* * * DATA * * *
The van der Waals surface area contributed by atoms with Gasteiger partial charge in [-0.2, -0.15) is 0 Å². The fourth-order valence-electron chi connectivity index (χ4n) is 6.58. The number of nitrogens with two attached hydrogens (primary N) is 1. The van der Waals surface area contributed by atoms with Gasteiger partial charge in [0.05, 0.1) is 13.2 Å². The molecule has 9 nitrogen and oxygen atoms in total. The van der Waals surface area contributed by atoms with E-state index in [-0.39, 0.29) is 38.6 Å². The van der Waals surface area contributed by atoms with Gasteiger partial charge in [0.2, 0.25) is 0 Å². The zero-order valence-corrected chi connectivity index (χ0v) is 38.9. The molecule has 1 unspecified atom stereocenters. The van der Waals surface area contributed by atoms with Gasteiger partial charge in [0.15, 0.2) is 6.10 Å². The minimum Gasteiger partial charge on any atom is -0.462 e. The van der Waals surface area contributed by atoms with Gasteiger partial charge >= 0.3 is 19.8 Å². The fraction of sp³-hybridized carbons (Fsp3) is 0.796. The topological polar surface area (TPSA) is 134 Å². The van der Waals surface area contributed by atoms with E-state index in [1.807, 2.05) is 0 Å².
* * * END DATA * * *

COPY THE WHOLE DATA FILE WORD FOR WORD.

The van der Waals surface area contributed by atoms with Gasteiger partial charge in [-0.2, -0.15) is 0 Å². The fourth-order valence-electron chi connectivity index (χ4n) is 6.58. The number of nitrogens with two attached hydrogens (primary N) is 1. The van der Waals surface area contributed by atoms with Gasteiger partial charge in [0.05, 0.1) is 13.2 Å². The molecule has 9 nitrogen and oxygen atoms in total. The van der Waals surface area contributed by atoms with E-state index in [-0.39, 0.29) is 38.6 Å². The van der Waals surface area contributed by atoms with Gasteiger partial charge in [0.2, 0.25) is 0 Å². The zero-order valence-corrected chi connectivity index (χ0v) is 38.9. The molecule has 1 unspecified atom stereocenters. The van der Waals surface area contributed by atoms with Gasteiger partial charge in [0.15, 0.2) is 6.10 Å². The minimum Gasteiger partial charge on any atom is -0.462 e. The van der Waals surface area contributed by atoms with Gasteiger partial charge >= 0.3 is 19.8 Å². The fraction of sp³-hybridized carbons (Fsp3) is 0.796. The topological polar surface area (TPSA) is 134 Å². The van der Waals surface area contributed by atoms with E-state index in [1.807, 2.05) is 0 Å².